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San Francisco, Calif. – Indian Consul General Venkatesan Ashok – former ambassador to the Czech Republic – said he hopes to focus on education and research exchanges between India and the U.S. during his posting in San Francisco.
“The time is absolutely right, as India and the U.S. face many similar challenges,” Ashok – who arrived here Nov. 13 – told India-West.
The career diplomat, who holds a degree in civil engineering from the Indian Institute of Technology in New Delhi, used the example of drought, ironically, on Dec. 10 when the city was being ravaged by the worst rainstorm in this area in the 25 years. The tony Pacific Heights neighborhood of San Francisco, where Ashok and his wife Usha will live while he serves his term here, was experiencing a massive power outage that morning.
California has been beset by drought or sparse rain for the past four years. Indian American farmers in the Central Valley suffered an estimated $1 billion hit, due to inadequate rainfall and dry reservoirs that had been emptied during the previous three years.
The state parallels the dilemma faced by the “grain bowl belt” of Punjab, Haryana and western Uttar Pradesh, which is facing a severe drought this year, with water deficits as high as 65 percent.
Ashok told India-West that the U.S. and India could exchange research and technology to manage water challenges in both countries. Chennai, he said, has the largest desalination plant in India, which uses reverse osmosis to make sea water palatable for household consumption.
The Chennai plant delivers 100 million liters of potable water each day. Ashok said the reverse osmosis technology used by the plant could be useful in mitigating the water crisis in California. Conversely, the plant requires a high amount of energy for production; U.S. research on alternative energy sources – such as solar and geothermal – could benefit the plant in Chennai and similar undertakings across India.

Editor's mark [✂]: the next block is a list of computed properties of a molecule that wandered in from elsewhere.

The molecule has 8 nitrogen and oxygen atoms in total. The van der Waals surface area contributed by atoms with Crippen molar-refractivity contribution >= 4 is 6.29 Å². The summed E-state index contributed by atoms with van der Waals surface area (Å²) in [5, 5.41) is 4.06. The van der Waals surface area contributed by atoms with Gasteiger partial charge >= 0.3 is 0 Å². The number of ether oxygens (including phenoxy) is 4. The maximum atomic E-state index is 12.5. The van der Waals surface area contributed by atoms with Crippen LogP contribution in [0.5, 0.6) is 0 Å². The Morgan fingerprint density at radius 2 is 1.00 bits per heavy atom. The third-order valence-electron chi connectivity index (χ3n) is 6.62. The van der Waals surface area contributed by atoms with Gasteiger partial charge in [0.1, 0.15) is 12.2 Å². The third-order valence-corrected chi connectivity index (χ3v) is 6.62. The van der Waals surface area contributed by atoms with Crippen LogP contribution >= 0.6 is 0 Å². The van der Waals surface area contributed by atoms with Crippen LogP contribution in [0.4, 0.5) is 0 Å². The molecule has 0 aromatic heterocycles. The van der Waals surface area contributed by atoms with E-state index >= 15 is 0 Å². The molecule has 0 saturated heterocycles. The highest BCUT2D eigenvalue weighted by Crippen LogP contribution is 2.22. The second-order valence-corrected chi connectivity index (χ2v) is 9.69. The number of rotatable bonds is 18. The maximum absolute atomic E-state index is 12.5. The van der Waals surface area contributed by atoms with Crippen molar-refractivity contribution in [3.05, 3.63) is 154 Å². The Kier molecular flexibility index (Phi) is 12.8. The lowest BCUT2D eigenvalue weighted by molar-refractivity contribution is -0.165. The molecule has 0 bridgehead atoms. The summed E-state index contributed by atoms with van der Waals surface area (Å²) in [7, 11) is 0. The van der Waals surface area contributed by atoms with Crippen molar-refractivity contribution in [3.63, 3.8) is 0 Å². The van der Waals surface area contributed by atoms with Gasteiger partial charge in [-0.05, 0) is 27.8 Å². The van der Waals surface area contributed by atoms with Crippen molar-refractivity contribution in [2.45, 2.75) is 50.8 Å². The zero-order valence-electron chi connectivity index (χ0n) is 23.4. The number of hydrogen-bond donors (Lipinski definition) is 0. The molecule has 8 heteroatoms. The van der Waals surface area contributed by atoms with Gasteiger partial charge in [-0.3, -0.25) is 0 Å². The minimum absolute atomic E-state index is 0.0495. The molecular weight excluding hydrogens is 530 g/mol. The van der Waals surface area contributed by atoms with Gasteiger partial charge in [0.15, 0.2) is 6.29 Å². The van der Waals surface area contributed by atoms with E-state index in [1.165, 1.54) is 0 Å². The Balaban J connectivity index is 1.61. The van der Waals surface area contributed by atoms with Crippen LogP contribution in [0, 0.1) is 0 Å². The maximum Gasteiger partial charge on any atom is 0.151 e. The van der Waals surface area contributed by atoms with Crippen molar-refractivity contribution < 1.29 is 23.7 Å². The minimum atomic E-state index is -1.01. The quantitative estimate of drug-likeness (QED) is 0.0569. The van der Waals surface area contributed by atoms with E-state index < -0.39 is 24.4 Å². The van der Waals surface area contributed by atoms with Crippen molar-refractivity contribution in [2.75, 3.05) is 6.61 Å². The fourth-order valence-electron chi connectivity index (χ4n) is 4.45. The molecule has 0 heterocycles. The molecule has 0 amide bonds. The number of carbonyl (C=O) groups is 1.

Such technology must be developed at both the macro level and the micro level for use in India’s 78,000 villages, he asserted.
Ashok also pointed to California’s beleaguered high-speed rail project, which aims to cut train travel time between San Francisco and Los Angeles to just two hours. The state has signed a memorandum of understanding with Japan, which holds the world record for developing trains with a maximum speed of 361 miles per hour. Ashok said India could collaborate with California to collectively gain knowledge of high speed rail development from Japan.
India’s “brains” are migrating to the U.S. for higher studies in the STEM fields – science, technology, engineering and math. Those who do not migrate back to India after finishing their studies have nevertheless shown great interest in research and technology benefitting their home country, said Ashok. The new consul general – Orissa born, but with roots in Tamil Nadu – noted that he has already met with several Indian American business leaders in the Silicon Valley who have expressed an interest in developing initiatives benefitting India.
The affable diplomat said he was aware that a large number of Sikhs in the U.S. are disappointed with India, due to the riots in 1984 after India Gandhi’s assassination, in which more than 3,000 Sikhs were killed.
“This consulate has been making every effort to reach out to the Sikh community. We understand the Sikh community’s anguish,” Ashok stated, adding that in the month since he arrived, he has met with leaders in the Sikh community, many who view India favorably.
Discussing his previous postings, Ashok characterized the Czech Republic as a repository of “niche technologies” and said he engaged in a lot of matchmaking between the two countries. “Czechs traditionally have had a very positive view of India, and the ground is fertile for informational exchanges,” he said.
The career diplomat also served as ambassador to Zimbabwe, where he faced many political and economic challenges. The Indian Embassy was “friendly” to a government led by the controversial President Robert Mugabe, who has been widely criticized for human rights abuses and political corruption.
The U.S. has imposed sanctions against Zimbabwe. But Ashok said India’s approach has been different. “We are not prescriptive; we don’t tell countries what to do or not do,” he stated.
Instead, the Embassy worked to equip the residents of Zimbabwe with hard and soft technology skills, largely through the Indian Technical & Economic Cooperation Program, and donated more than $5 million of technology to the country.
During Ashok’s tenure in Zimbabwe, India’s Essar Steels bought over the defunct Zimbabwe Iron and Steel Company in a $750 million deal. ZISCO – a one million metric ton steel factory – had been non-operational for several years due to lack of funding.
Ashok has also served in Sri Lanka, Hong Kong, Malaysia and Vienna, Austria. He began his diplomatic career in 1982, and hopes to retire in four years after serving in San Francisco, as his son graduates from the University of California at Santa Cruz.
This story originally appeared in India West.